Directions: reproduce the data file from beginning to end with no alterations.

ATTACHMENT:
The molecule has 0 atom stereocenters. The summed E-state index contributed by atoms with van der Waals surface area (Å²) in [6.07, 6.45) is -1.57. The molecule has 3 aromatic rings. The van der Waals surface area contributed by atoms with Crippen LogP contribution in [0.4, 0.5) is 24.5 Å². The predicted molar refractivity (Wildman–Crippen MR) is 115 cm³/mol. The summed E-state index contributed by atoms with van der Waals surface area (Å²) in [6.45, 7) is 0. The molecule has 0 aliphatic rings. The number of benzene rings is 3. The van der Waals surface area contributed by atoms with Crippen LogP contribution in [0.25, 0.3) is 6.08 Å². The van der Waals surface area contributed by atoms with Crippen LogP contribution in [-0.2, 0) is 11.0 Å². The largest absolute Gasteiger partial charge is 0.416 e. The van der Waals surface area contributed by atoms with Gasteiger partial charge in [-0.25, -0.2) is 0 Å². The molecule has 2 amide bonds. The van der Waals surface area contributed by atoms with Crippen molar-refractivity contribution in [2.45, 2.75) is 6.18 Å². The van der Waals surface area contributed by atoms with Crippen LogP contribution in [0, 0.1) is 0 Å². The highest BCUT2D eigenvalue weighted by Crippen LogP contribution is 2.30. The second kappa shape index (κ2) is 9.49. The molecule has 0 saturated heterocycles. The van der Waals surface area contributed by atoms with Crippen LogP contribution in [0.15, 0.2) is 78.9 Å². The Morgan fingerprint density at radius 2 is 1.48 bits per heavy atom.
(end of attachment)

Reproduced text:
The molecule has 0 atom stereocenters. The summed E-state index contributed by atoms with van der Waals surface area (Å²) in [6.07, 6.45) is -1.57. The molecule has 3 aromatic rings. The van der Waals surface area contributed by atoms with Crippen LogP contribution in [0.4, 0.5) is 24.5 Å². The predicted molar refractivity (Wildman–Crippen MR) is 115 cm³/mol. The summed E-state index contributed by atoms with van der Waals surface area (Å²) in [6.45, 7) is 0. The molecule has 0 aliphatic rings. The number of benzene rings is 3. The van der Waals surface area contributed by atoms with Crippen LogP contribution in [0.25, 0.3) is 6.08 Å². The van der Waals surface area contributed by atoms with Crippen LogP contribution in [-0.2, 0) is 11.0 Å². The largest absolute Gasteiger partial charge is 0.416 e. The van der Waals surface area contributed by atoms with Gasteiger partial charge in [-0.25, -0.2) is 0 Å². The molecule has 2 amide bonds. The van der Waals surface area contributed by atoms with Crippen molar-refractivity contribution in [2.45, 2.75) is 6.18 Å². The van der Waals surface area contributed by atoms with Crippen LogP contribution in [0, 0.1) is 0 Å². The highest BCUT2D eigenvalue weighted by Crippen LogP contribution is 2.30. The second kappa shape index (κ2) is 9.49. The molecule has 0 saturated heterocycles. The van der Waals surface area contributed by atoms with Crippen LogP contribution in [0.15, 0.2) is 78.9 Å². The Morgan fingerprint density at radius 2 is 1.48 bits per heavy atom.